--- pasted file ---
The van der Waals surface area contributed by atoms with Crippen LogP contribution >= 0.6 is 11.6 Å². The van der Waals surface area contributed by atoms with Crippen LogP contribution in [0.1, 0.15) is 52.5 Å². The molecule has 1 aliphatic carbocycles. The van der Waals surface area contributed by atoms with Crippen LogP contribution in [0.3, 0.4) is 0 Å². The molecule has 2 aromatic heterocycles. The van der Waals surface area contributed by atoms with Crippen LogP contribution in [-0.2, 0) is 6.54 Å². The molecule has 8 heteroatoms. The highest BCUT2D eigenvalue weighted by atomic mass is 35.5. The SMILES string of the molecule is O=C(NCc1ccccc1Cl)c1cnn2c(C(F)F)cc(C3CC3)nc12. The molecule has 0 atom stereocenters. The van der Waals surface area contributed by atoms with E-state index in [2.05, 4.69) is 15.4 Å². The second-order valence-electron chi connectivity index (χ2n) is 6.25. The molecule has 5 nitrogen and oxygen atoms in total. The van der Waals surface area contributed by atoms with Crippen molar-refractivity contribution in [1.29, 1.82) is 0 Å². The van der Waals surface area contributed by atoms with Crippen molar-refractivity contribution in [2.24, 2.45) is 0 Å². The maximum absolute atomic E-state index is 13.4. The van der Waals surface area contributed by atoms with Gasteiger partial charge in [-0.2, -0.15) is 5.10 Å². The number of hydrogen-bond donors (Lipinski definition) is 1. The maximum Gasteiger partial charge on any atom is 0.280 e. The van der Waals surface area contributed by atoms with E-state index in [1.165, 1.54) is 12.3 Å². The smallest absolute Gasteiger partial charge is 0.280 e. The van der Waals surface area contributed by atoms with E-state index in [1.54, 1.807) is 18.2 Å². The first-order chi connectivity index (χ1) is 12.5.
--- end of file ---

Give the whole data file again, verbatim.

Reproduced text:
The van der Waals surface area contributed by atoms with Crippen LogP contribution >= 0.6 is 11.6 Å². The van der Waals surface area contributed by atoms with Crippen LogP contribution in [0.1, 0.15) is 52.5 Å². The molecule has 1 aliphatic carbocycles. The van der Waals surface area contributed by atoms with Crippen LogP contribution in [0.3, 0.4) is 0 Å². The molecule has 2 aromatic heterocycles. The van der Waals surface area contributed by atoms with Crippen LogP contribution in [-0.2, 0) is 6.54 Å². The molecule has 8 heteroatoms. The highest BCUT2D eigenvalue weighted by atomic mass is 35.5. The SMILES string of the molecule is O=C(NCc1ccccc1Cl)c1cnn2c(C(F)F)cc(C3CC3)nc12. The molecule has 0 atom stereocenters. The van der Waals surface area contributed by atoms with E-state index in [2.05, 4.69) is 15.4 Å². The second-order valence-electron chi connectivity index (χ2n) is 6.25. The molecule has 5 nitrogen and oxygen atoms in total. The van der Waals surface area contributed by atoms with Crippen molar-refractivity contribution in [1.29, 1.82) is 0 Å². The van der Waals surface area contributed by atoms with Crippen molar-refractivity contribution in [2.24, 2.45) is 0 Å². The maximum absolute atomic E-state index is 13.4. The van der Waals surface area contributed by atoms with Gasteiger partial charge in [-0.2, -0.15) is 5.10 Å². The number of hydrogen-bond donors (Lipinski definition) is 1. The maximum Gasteiger partial charge on any atom is 0.280 e. The van der Waals surface area contributed by atoms with E-state index in [1.165, 1.54) is 12.3 Å². The smallest absolute Gasteiger partial charge is 0.280 e. The van der Waals surface area contributed by atoms with E-state index in [1.54, 1.807) is 18.2 Å². The first-order chi connectivity index (χ1) is 12.5.